Everyone remembers their first real kiss. Not everyone writes a song about the experience.

Emily Reid did. Grade 7 was the year. “Permanent Smile” is the song that came from that short-lived, pre-teen love. Singing the song into her PC computer microphone led to endless ribbing from her two older brothers. “It’s a wonder I pursued music at all,” she laughs. “They were so relentless!”

It’s doubtful her siblings are laughing now. In 2014, Reid released her first EP, Drifter, which eventually secured a publishing deal with BMG Nashville. One of the early songs she wrote as a published writer, “If I Wanted Wine,” caught the ear of Shannon McNevan, Senior Director of A&R – Country for Universal Music Group Canada (who’s worked with James Barker Band, The Reklaws, Jade and Eagleson) – ultimately leading to a major label deal with Universal.

Then, in April of 2021, Reid landed her first No.1 Billboard single as part of the writing team (along with Matt McVaney and Travis Wood) for “Boys” —a song Dean Brody recorded with Mickey Guyton, and took to the top spot on the Canadian country charts as well. The song addresses the different ways men (versus boys) handle relationships.

“It was crazy,” explains Reid. “I had a session with Matt and Travis, and we were actually writing songs for my next record. We were struggling, and they both turned to me and said, ‘Emily, what would you write about?’ And I replied, ‘Boys, obviously!’

“It was a big swing of a song,” she continues. “After we finished writing and recording it, I thought it would be better sung by a guy. I told my manager, and he asked if it would be OK if he pitched it to Dean Brody. The song went to radio, then to No.1. Then, they got Mickey Guyton to feature on it. Watching her career rise, and just to be a tiny part of that, was super-cool. I was also the only female writer on that [Dean Brody] album, and that made me extra-proud.”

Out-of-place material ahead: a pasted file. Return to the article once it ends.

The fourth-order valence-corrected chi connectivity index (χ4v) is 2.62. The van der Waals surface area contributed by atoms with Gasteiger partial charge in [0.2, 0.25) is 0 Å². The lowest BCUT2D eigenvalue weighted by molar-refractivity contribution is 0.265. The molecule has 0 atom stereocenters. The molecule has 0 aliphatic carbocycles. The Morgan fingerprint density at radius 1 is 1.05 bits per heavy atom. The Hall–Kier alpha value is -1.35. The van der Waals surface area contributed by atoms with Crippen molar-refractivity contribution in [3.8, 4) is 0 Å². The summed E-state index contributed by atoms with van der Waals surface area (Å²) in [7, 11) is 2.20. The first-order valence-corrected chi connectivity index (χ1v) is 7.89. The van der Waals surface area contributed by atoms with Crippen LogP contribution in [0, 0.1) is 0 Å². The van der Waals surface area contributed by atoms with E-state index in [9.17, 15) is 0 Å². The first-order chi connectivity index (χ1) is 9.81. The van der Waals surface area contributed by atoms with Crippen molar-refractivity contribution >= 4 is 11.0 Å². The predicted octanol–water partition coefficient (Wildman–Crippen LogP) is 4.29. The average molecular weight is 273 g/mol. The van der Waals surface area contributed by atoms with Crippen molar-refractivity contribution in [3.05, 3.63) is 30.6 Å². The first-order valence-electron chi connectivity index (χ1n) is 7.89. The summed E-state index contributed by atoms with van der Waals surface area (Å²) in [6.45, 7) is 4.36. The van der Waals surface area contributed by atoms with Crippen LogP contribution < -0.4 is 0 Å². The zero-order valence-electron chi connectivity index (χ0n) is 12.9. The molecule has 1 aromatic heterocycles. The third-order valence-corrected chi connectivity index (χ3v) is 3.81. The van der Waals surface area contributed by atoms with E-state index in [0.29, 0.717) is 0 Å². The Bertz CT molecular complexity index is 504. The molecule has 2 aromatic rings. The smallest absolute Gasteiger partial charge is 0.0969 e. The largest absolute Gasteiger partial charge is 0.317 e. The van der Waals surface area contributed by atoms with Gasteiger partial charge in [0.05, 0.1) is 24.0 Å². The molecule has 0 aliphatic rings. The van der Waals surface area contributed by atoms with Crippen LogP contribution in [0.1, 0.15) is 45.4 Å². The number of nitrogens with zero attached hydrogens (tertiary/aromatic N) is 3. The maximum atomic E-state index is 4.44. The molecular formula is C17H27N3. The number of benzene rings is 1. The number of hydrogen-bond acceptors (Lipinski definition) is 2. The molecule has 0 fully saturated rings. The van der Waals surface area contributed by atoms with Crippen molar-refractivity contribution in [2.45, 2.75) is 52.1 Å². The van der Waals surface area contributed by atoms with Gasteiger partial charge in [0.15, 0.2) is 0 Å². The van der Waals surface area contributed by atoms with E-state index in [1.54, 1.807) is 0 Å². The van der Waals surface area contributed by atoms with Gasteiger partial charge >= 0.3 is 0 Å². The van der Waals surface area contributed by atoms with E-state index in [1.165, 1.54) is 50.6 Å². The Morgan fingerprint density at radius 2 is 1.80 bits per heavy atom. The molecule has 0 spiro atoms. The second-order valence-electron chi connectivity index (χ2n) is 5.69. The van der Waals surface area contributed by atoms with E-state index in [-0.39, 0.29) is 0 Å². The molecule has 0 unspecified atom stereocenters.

Long before this big hit happened, and after that first kiss occurred, Reid, 27, started writing poems on scraps of construction paper during her formative years growing up in Victoria, B.C. She hid these folded-up creative outbursts in her bookcase for safekeeping, away from the prying and taunting eyes of her brothers. Her dad found them, though, and encouraged her to keep writing. Piano lessons followed. Reid never loved this formal training; she preferred to play her own chords and sing her own songs.

On signing with a music publisher
At 23, Reid signed a contract with BMG Nashville and was writing five or six days a week there. “The best part about it is that somebody is paying you to write songs,” she says. “You don’t need to work a bar job just to make ends meet. That is a crazy gift. I got lost a bit at first, as I was young and impressionable, and seeking approval. But it was an amazing six years of my life.”

“It’s been the one thing in my life I always knew I loved,” Reid says about writing songs. “It always felt like a gift; in a family of non- musical people, that is how I felt and expressed my feelings.”

From B.C. to Nashville, with a pit stop in Toronto, Reid eventually settled back West in L.A., where she now lives with her husband. The millennial songwriter has travelled thousands of miles – literally and musically – in her relatively short career as a professional musician. Reid, who describes her music as “bold, energetic, and indie-fun-cool,” has learned something from every city where she’s planted roots and eventually found a tribe of collaborators.

“The one big lesson I’ve learned is that you just have to be you, and figure out what makes you special – instead of trying to emulate what makes someone else special, or trying to conform to what you think people want you to be,” she says. “Also, accept your weaknesses. That’s the beauty of  co-writing: Your weakness may be their strength. You’re not supposed to be good at all of it; that’s what makes the process so beautiful. Find your truth. and bring that every day.”

“Sometimes I just pinch myself when I’m in a room with my friends, and we’re writing a song that potentially could make us some money,” she says. “I think, ‘This is the coolest job anyone could have.’”